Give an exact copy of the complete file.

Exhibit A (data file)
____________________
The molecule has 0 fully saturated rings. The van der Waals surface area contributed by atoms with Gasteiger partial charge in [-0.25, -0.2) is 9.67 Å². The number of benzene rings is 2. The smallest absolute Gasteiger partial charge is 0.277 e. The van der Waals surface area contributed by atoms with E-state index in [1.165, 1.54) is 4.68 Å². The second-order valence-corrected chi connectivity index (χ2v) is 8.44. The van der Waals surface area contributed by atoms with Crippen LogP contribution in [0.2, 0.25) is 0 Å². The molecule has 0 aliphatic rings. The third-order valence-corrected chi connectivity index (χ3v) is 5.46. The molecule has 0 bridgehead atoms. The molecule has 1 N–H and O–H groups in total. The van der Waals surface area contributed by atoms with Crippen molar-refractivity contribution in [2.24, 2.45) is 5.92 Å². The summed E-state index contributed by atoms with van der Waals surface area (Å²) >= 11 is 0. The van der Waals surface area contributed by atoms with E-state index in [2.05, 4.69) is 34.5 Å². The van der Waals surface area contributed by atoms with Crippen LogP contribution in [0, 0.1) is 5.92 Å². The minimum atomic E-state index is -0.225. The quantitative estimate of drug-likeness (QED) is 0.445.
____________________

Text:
The molecule has 0 fully saturated rings. The van der Waals surface area contributed by atoms with Gasteiger partial charge in [-0.25, -0.2) is 9.67 Å². The number of benzene rings is 2. The smallest absolute Gasteiger partial charge is 0.277 e. The van der Waals surface area contributed by atoms with E-state index in [1.165, 1.54) is 4.68 Å². The second-order valence-corrected chi connectivity index (χ2v) is 8.44. The van der Waals surface area contributed by atoms with Crippen LogP contribution in [0.2, 0.25) is 0 Å². The molecule has 0 aliphatic rings. The third-order valence-corrected chi connectivity index (χ3v) is 5.46. The molecule has 0 bridgehead atoms. The molecule has 1 N–H and O–H groups in total. The van der Waals surface area contributed by atoms with Crippen molar-refractivity contribution in [2.24, 2.45) is 5.92 Å². The summed E-state index contributed by atoms with van der Waals surface area (Å²) >= 11 is 0. The van der Waals surface area contributed by atoms with E-state index in [2.05, 4.69) is 34.5 Å². The van der Waals surface area contributed by atoms with Crippen LogP contribution in [0, 0.1) is 5.92 Å². The minimum atomic E-state index is -0.225. The quantitative estimate of drug-likeness (QED) is 0.445.